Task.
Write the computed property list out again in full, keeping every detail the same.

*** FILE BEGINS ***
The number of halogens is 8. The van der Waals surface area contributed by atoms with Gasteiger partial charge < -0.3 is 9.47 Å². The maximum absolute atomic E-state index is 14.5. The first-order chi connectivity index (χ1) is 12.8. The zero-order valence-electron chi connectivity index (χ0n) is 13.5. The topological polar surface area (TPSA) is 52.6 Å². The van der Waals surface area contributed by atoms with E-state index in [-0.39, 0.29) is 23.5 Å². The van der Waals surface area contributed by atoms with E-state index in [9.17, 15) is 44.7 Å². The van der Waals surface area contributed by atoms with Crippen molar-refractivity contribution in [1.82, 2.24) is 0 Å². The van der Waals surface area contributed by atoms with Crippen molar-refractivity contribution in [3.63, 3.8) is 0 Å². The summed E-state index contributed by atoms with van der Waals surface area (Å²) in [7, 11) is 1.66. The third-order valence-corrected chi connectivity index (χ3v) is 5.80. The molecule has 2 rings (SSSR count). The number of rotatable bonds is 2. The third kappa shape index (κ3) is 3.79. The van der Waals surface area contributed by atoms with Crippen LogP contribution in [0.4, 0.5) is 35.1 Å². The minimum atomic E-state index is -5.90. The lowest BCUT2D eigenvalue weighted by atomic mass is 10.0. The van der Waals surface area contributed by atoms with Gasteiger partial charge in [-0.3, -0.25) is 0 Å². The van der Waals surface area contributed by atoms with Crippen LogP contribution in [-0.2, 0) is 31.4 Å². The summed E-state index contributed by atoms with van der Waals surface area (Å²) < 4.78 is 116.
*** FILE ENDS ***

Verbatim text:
The number of halogens is 8. The van der Waals surface area contributed by atoms with Gasteiger partial charge < -0.3 is 9.47 Å². The maximum absolute atomic E-state index is 14.5. The first-order chi connectivity index (χ1) is 12.8. The zero-order valence-electron chi connectivity index (χ0n) is 13.5. The topological polar surface area (TPSA) is 52.6 Å². The van der Waals surface area contributed by atoms with E-state index in [-0.39, 0.29) is 23.5 Å². The van der Waals surface area contributed by atoms with E-state index in [9.17, 15) is 44.7 Å². The van der Waals surface area contributed by atoms with Crippen molar-refractivity contribution in [1.82, 2.24) is 0 Å². The van der Waals surface area contributed by atoms with Crippen molar-refractivity contribution in [3.63, 3.8) is 0 Å². The summed E-state index contributed by atoms with van der Waals surface area (Å²) in [7, 11) is 1.66. The third-order valence-corrected chi connectivity index (χ3v) is 5.80. The molecule has 2 rings (SSSR count). The number of rotatable bonds is 2. The third kappa shape index (κ3) is 3.79. The van der Waals surface area contributed by atoms with Crippen LogP contribution in [0.4, 0.5) is 35.1 Å². The minimum atomic E-state index is -5.90. The lowest BCUT2D eigenvalue weighted by atomic mass is 10.0. The van der Waals surface area contributed by atoms with Gasteiger partial charge in [-0.3, -0.25) is 0 Å². The van der Waals surface area contributed by atoms with Crippen LogP contribution in [-0.2, 0) is 31.4 Å². The summed E-state index contributed by atoms with van der Waals surface area (Å²) < 4.78 is 116.